I wouldn’t have to sit behind this desk and stare at spreadsheets all day.
I wouldn’t have to stand behind the information counter at the bookstore and direct mothers with screaming toddlers to the ladies room.
I wouldn’t have to go over the wine list with this idiot ordering roast beef who doesn’t know a burgundy from a bordeaux, anyway.
I wouldn’t have to stand up in front of this blackboard and forget what I was going to write next, because Joe in the second row just jammed his Transformer into Jill’s ear.
I wouldn’t have to. . .
Well, that’s the fantasy anyway.
But most of us do have to add up numbers, or hand out information, or serve customers who don’t know one red from another but pretend they do, or teach students who would much rather be playing Mario Conquers the Universe. A few of us manage to be full-time artists all the time; some of us manage it for years at a time, then have to go back and pick up a day gig. Most of us are full-time artists in our heart, but by day (or night) spend 6 or 7 or 8 or more hours doing something else for somebody else. And even if we’ve managed to find jobs that engage (or semi-engage) us, in our hearts we are somewhere else. In our hearts, we are sitting in our studios painting or performing, or with our laptop in Starbucks, or on the streets shooting a film.
So are we still real artists, even though we can’t do our art all the time?
Who decides? Who determines? Who rules on who is “real” or not?
Well, you’ve got two options here. You can ask everyone you know – or who knows your work – what they think. You could include former teachers and mentors, relatives, critics, neighbors, friends, colleagues, and random people at parties. This could be quite a substantial survey group, although probably not statistically viable.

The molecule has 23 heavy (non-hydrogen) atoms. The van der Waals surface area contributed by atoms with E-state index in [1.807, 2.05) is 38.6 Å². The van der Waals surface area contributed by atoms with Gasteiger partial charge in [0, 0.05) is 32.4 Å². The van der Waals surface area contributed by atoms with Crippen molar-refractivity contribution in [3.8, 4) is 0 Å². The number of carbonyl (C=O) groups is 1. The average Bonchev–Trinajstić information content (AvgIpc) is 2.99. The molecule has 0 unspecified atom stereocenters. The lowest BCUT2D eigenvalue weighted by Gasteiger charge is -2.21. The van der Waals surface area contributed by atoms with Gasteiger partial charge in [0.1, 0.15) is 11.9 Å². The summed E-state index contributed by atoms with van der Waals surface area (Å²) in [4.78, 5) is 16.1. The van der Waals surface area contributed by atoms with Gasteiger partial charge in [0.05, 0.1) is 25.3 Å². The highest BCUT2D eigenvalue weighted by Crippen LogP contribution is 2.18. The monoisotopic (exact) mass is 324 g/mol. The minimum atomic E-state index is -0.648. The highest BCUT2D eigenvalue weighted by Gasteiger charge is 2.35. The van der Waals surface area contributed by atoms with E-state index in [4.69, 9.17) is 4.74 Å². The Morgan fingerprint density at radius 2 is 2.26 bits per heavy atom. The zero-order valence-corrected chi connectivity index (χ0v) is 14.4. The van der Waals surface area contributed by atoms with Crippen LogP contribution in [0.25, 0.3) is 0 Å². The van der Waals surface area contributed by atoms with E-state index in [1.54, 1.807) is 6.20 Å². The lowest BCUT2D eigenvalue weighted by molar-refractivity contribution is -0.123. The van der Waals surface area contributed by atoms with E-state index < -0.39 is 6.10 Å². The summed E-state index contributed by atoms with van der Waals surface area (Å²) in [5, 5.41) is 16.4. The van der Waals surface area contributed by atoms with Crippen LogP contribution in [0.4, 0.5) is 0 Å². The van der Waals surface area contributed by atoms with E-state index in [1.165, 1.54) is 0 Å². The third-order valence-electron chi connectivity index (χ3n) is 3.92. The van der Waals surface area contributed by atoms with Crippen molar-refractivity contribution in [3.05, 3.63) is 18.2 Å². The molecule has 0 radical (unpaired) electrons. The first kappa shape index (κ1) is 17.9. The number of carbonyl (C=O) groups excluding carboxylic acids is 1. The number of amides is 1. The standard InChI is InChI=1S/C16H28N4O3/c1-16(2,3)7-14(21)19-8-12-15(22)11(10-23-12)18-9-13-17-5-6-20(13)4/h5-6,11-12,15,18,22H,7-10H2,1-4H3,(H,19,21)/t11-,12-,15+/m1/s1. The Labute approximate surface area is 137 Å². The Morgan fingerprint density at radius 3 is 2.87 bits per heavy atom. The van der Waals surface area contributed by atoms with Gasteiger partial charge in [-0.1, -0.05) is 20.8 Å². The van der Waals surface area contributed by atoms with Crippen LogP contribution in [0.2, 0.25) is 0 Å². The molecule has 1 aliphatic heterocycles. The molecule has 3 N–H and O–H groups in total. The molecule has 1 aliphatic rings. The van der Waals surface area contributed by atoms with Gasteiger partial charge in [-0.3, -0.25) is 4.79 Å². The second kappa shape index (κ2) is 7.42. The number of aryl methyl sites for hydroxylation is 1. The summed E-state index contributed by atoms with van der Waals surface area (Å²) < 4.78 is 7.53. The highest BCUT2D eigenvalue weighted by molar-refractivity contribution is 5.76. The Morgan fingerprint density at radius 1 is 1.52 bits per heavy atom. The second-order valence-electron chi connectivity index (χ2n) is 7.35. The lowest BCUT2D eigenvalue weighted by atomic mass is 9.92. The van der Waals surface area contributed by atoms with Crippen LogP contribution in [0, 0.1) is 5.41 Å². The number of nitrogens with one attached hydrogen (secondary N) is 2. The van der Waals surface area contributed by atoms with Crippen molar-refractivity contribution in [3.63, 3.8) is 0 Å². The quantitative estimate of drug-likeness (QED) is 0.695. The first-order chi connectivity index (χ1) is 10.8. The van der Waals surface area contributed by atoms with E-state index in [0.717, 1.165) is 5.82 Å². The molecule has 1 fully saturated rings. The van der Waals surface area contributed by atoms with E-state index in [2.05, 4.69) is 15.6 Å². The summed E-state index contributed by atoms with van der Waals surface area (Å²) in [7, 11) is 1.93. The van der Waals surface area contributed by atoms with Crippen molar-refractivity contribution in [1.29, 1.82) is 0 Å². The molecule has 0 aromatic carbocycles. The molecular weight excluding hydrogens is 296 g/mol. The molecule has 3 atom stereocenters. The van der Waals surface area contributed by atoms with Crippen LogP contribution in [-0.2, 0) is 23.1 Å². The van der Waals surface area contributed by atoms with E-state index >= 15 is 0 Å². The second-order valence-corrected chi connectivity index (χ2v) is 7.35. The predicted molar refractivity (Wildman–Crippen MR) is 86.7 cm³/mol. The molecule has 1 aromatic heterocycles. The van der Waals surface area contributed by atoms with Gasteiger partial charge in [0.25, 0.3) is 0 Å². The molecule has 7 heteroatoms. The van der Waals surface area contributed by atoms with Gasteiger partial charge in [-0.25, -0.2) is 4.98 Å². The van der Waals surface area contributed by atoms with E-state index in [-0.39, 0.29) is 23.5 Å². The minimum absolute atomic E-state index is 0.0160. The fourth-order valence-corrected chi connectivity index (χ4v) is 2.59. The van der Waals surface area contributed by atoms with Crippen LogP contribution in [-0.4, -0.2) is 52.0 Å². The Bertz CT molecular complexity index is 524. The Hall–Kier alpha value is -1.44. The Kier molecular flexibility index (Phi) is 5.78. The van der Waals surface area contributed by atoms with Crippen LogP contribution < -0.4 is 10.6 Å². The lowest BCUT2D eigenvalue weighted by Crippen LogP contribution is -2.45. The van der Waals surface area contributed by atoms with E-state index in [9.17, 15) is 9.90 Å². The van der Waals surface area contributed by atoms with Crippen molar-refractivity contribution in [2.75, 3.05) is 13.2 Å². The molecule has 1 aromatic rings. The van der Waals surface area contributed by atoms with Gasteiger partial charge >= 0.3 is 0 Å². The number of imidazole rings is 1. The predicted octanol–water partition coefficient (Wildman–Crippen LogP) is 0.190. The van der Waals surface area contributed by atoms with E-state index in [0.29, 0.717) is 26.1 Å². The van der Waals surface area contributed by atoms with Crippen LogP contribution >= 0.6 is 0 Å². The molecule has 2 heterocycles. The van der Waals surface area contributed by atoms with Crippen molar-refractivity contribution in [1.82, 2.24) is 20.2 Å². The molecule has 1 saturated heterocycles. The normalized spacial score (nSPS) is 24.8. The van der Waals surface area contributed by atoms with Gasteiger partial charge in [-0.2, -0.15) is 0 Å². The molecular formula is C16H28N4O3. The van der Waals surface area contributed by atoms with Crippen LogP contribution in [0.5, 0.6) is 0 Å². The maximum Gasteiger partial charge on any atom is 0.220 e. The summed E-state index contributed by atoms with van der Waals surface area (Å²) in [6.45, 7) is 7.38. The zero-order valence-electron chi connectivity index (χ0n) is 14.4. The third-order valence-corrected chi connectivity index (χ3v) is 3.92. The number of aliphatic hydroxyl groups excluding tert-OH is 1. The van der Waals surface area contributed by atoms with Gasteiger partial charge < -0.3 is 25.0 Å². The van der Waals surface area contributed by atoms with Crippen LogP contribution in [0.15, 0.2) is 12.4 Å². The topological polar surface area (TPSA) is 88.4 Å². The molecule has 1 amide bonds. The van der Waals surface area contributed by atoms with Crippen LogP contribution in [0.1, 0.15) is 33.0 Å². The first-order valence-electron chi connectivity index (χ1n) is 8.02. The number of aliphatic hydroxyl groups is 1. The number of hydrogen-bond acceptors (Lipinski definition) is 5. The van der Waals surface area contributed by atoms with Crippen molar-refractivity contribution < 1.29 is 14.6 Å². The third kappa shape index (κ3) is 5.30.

Or you could just decide yourself.
Personally, I have to revisit this decision on a regular basis, because I am always trying to talk myself out of it. And it’s not only because I have a day job. “If you were a real artist,” I tell myself, “you wouldn’t have to do the laundry.”
I am not sure who does the laundry of real artists, in my mind. Apparently, in my idealized version, real artists do nothing at all but their art. Presumably they have legions of servants who make their beds, and go to the dry cleaners, and serve them fabulous organic dinners every night. It sounds like a nice gig, being a real artist. Kind of like being a movie star. Or one of those guys at Goldman Sachs who get the 50 million dollar bonuses.
Of course, I know many full-time artists: writers, composers, actors, painters, musicians, ballet dancers, and the odd video artist. Most of them have to go pick up their own dry cleaning, and not one of them has a personal chef. So my picture of the burden-free life is completely made up by me (although I’m hoping a few of you out there share this fantasy, because it would be very sad if it really were just me). But wouldn’t it be nice? Kind of like living forever in an arts colony, always supported, and with someone else serving you dinner every night.
However out of touch with the real world it may be, I think we have to honor this little screaming artist’s ego inside us that doesn’t want to be bothered with anything WHATSOEVER except our art. It doesn’t want to pick up the children, it doesn’t want to cook dinner, it doesn’t want to pay the bills or kowtow to the boss or paying customers. It just wants to paint or write or draw or dance or direct. We can’t let it rule our lives, because as human beings, we have to eat and buy clothes and live under a roof, and most importantly of all, perhaps, live with other human beings. But however much it may frustrate us, and make us doubt our own commitment and reality, it does prod us to hang in there and keep our eye on the prize.
Because what creative people really live for is the opportunity to create, and next to the joy of pursuing our work, doing the laundry is bound to be a bit of a come down.